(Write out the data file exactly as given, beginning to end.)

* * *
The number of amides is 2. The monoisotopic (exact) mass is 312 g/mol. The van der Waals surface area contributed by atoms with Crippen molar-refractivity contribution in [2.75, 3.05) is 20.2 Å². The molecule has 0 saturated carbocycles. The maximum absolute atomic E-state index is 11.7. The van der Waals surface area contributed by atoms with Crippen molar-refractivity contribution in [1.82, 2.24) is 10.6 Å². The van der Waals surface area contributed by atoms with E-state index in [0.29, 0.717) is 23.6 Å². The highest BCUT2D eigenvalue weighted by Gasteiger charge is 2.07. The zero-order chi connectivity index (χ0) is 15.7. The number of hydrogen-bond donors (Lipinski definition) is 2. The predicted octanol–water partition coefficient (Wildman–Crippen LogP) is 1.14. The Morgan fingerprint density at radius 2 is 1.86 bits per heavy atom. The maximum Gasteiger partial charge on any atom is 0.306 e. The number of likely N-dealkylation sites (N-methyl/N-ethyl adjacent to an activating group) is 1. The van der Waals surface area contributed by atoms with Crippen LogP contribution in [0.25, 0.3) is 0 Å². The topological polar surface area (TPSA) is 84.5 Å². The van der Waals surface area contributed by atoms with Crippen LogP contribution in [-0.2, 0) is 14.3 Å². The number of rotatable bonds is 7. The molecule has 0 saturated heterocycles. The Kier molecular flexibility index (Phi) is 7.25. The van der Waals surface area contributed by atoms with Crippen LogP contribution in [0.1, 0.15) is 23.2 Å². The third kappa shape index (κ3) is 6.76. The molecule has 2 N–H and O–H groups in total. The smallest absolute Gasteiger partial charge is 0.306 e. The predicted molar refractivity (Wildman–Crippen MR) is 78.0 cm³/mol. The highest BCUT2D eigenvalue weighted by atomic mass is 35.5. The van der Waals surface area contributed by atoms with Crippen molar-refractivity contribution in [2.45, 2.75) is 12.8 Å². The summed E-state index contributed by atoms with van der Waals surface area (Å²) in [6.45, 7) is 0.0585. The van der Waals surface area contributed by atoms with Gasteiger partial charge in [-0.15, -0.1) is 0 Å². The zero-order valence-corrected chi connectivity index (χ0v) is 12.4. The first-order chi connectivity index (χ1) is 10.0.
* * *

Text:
The number of amides is 2. The monoisotopic (exact) mass is 312 g/mol. The van der Waals surface area contributed by atoms with Crippen molar-refractivity contribution in [2.75, 3.05) is 20.2 Å². The molecule has 0 saturated carbocycles. The maximum absolute atomic E-state index is 11.7. The van der Waals surface area contributed by atoms with Crippen molar-refractivity contribution in [1.82, 2.24) is 10.6 Å². The van der Waals surface area contributed by atoms with E-state index in [0.29, 0.717) is 23.6 Å². The highest BCUT2D eigenvalue weighted by Gasteiger charge is 2.07. The zero-order chi connectivity index (χ0) is 15.7. The number of hydrogen-bond donors (Lipinski definition) is 2. The predicted octanol–water partition coefficient (Wildman–Crippen LogP) is 1.14. The Morgan fingerprint density at radius 2 is 1.86 bits per heavy atom. The maximum Gasteiger partial charge on any atom is 0.306 e. The number of likely N-dealkylation sites (N-methyl/N-ethyl adjacent to an activating group) is 1. The van der Waals surface area contributed by atoms with Crippen LogP contribution in [0.25, 0.3) is 0 Å². The topological polar surface area (TPSA) is 84.5 Å². The van der Waals surface area contributed by atoms with Crippen LogP contribution in [-0.2, 0) is 14.3 Å². The number of rotatable bonds is 7. The molecule has 0 saturated heterocycles. The Kier molecular flexibility index (Phi) is 7.25. The van der Waals surface area contributed by atoms with Crippen LogP contribution in [0.1, 0.15) is 23.2 Å². The third kappa shape index (κ3) is 6.76. The molecule has 2 N–H and O–H groups in total. The smallest absolute Gasteiger partial charge is 0.306 e. The predicted molar refractivity (Wildman–Crippen MR) is 78.0 cm³/mol. The highest BCUT2D eigenvalue weighted by atomic mass is 35.5. The van der Waals surface area contributed by atoms with Crippen molar-refractivity contribution in [2.45, 2.75) is 12.8 Å². The summed E-state index contributed by atoms with van der Waals surface area (Å²) in [6.45, 7) is 0.0585. The van der Waals surface area contributed by atoms with Gasteiger partial charge in [-0.15, -0.1) is 0 Å². The zero-order valence-corrected chi connectivity index (χ0v) is 12.4. The first-order chi connectivity index (χ1) is 10.0.